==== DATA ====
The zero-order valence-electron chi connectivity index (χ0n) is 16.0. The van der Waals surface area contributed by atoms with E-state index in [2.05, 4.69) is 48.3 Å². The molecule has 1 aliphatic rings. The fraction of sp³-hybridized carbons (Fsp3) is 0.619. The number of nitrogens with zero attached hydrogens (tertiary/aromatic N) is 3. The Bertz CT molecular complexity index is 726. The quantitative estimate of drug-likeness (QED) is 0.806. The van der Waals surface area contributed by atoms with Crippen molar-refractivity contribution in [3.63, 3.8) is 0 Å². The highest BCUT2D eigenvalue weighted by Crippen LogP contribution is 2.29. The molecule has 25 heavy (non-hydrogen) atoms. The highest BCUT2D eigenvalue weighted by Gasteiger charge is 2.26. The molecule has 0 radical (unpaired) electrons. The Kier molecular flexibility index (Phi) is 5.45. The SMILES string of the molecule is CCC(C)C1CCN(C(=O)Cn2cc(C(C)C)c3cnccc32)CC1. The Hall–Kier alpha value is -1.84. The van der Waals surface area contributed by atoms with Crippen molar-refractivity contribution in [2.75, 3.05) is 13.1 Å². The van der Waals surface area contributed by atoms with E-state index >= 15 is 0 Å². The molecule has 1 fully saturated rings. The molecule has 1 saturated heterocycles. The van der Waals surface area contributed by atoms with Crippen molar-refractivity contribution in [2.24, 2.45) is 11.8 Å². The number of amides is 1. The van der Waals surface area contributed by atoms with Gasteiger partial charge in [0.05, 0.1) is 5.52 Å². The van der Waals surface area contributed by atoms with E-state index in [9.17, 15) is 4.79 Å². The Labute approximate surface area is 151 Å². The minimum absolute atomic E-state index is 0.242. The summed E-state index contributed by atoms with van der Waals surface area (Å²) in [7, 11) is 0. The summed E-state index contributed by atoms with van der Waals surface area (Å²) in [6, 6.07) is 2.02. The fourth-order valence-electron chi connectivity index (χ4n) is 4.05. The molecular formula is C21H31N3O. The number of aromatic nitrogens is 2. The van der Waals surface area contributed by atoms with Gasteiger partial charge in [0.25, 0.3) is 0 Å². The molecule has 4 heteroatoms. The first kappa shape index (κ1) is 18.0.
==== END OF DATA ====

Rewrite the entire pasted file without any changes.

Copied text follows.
The zero-order valence-electron chi connectivity index (χ0n) is 16.0. The van der Waals surface area contributed by atoms with E-state index in [2.05, 4.69) is 48.3 Å². The molecule has 1 aliphatic rings. The fraction of sp³-hybridized carbons (Fsp3) is 0.619. The number of nitrogens with zero attached hydrogens (tertiary/aromatic N) is 3. The Bertz CT molecular complexity index is 726. The quantitative estimate of drug-likeness (QED) is 0.806. The van der Waals surface area contributed by atoms with Crippen molar-refractivity contribution in [3.63, 3.8) is 0 Å². The highest BCUT2D eigenvalue weighted by Crippen LogP contribution is 2.29. The molecule has 25 heavy (non-hydrogen) atoms. The highest BCUT2D eigenvalue weighted by Gasteiger charge is 2.26. The molecule has 0 radical (unpaired) electrons. The Kier molecular flexibility index (Phi) is 5.45. The SMILES string of the molecule is CCC(C)C1CCN(C(=O)Cn2cc(C(C)C)c3cnccc32)CC1. The Hall–Kier alpha value is -1.84. The van der Waals surface area contributed by atoms with Crippen molar-refractivity contribution in [2.75, 3.05) is 13.1 Å². The van der Waals surface area contributed by atoms with E-state index >= 15 is 0 Å². The molecule has 1 fully saturated rings. The molecule has 1 saturated heterocycles. The van der Waals surface area contributed by atoms with Crippen molar-refractivity contribution in [2.24, 2.45) is 11.8 Å². The number of amides is 1. The van der Waals surface area contributed by atoms with Gasteiger partial charge in [0.05, 0.1) is 5.52 Å². The van der Waals surface area contributed by atoms with E-state index in [9.17, 15) is 4.79 Å². The Labute approximate surface area is 151 Å². The minimum absolute atomic E-state index is 0.242. The summed E-state index contributed by atoms with van der Waals surface area (Å²) in [7, 11) is 0. The summed E-state index contributed by atoms with van der Waals surface area (Å²) in [6, 6.07) is 2.02. The fourth-order valence-electron chi connectivity index (χ4n) is 4.05. The molecular formula is C21H31N3O. The number of aromatic nitrogens is 2. The van der Waals surface area contributed by atoms with Gasteiger partial charge in [0.25, 0.3) is 0 Å². The molecule has 4 heteroatoms. The first kappa shape index (κ1) is 18.0.